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UBC Theses and Dissertations

Assessing and monitoring the stability of stream detrital dynamics under forest disturbances Yeung, Alex Chee Yu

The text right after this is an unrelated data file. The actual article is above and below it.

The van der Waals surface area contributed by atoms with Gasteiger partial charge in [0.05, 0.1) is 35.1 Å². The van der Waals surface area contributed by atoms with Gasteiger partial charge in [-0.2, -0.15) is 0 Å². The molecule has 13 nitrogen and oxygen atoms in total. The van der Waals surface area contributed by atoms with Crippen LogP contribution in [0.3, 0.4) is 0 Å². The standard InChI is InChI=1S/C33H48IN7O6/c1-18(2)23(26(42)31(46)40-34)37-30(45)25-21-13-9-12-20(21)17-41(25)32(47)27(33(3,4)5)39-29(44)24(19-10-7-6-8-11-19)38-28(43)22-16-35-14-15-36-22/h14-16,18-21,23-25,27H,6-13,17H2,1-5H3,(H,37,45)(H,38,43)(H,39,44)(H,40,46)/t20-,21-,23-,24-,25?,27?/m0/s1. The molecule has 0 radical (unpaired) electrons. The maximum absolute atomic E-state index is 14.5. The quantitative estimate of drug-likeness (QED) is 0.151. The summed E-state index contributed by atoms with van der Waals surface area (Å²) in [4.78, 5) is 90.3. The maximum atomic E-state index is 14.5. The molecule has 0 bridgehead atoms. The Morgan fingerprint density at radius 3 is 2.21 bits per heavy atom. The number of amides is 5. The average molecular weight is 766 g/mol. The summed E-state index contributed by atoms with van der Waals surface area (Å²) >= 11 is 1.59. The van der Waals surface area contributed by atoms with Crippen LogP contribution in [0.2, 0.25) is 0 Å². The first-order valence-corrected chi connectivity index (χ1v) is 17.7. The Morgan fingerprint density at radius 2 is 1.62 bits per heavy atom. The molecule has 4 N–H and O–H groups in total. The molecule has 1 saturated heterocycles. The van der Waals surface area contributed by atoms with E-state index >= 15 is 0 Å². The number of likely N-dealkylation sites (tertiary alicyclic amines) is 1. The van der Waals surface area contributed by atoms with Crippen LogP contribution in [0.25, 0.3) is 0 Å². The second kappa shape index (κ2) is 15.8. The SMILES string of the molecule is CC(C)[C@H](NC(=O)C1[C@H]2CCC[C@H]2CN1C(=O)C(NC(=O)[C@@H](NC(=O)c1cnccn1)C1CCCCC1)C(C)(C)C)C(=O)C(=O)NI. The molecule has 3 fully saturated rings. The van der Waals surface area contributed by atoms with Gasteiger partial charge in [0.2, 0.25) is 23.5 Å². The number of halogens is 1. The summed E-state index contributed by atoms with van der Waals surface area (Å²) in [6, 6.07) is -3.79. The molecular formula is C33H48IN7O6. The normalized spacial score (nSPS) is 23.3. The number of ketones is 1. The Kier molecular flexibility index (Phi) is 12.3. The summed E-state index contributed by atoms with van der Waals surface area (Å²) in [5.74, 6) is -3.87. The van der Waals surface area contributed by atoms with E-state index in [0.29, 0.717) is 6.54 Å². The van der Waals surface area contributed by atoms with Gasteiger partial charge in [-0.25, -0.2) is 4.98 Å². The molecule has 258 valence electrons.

Disturbances affect ecosystem stability and the delivery of ecosystem services. Stability responses to disturbances involve multiple components, including changes in the levels (indicating resistance) and recovery time (resilience) of state variables. The stability of stream ecosystems is an active research area, however, empirical studies commonly measure single components of stability, and the basis of its spatio-temporal variability is often unclear. Bivariate and multi-dimensional frameworks were proposed to facilitate stability comparisons within and across ecosystems. I recommended adjusting two bivariate frameworks to better address diverse disturbance-response trajectories, shifting baselines, and broaden their applications for streams and other ecosystems. In my dissertation, I quantified multiple stability components of terrestrial-derived particulate organic matter (POM) availability and breakdown in small, temperate streams under forest harvesting. I focussed on stream POM dynamics, as they underpin the stability of consumer productivity (e.g., fish) and nutrient cycling, which are important aquatic ecosystem services. First, I investigated whether the natural variability of leaf litter breakdown – critical for detecting disturbance impacts – was affected by natural, weather-driven discharge variations across years, and decomposer preference of local versus exotic litter species. I showed that inter-annual hydrologic variations poorly explained litter breakdown, whose natural range of variation exceeded the benchmarks set by a popular bioassessment framework. Accordingly, I recalibrated reference conditions of litter breakdown to allow more robust bioassessments. Decomposer preference did not differ significantly between high-quality native and exotic litter, supporting their standardised use for disturbance studies across geographic regions. Secondly, I demonstrated that the resilience of litter breakdown to forest harvesting was likely greater in streams affected by thinning (with 50% basal area removal of riparian trees; 2-9 years post-harvest) than those affected by clear-cutting with or without riparian buffers (8-15 years). Thirdly, I modelled the resistance of stream POM quantity under variable, realistic harvesting impacts. Logging-induced changes in litterfall were more influential than peak discharge and stream temperature alterations in regulating POM quantity. Management strategies minimising riparian forest disturbances would more likely sustain detrital resource availability and productivity in small streams. My results indicated that riparian vegetation, through litterfall and shading, importantly controlled the stability of stream POM dynamics.

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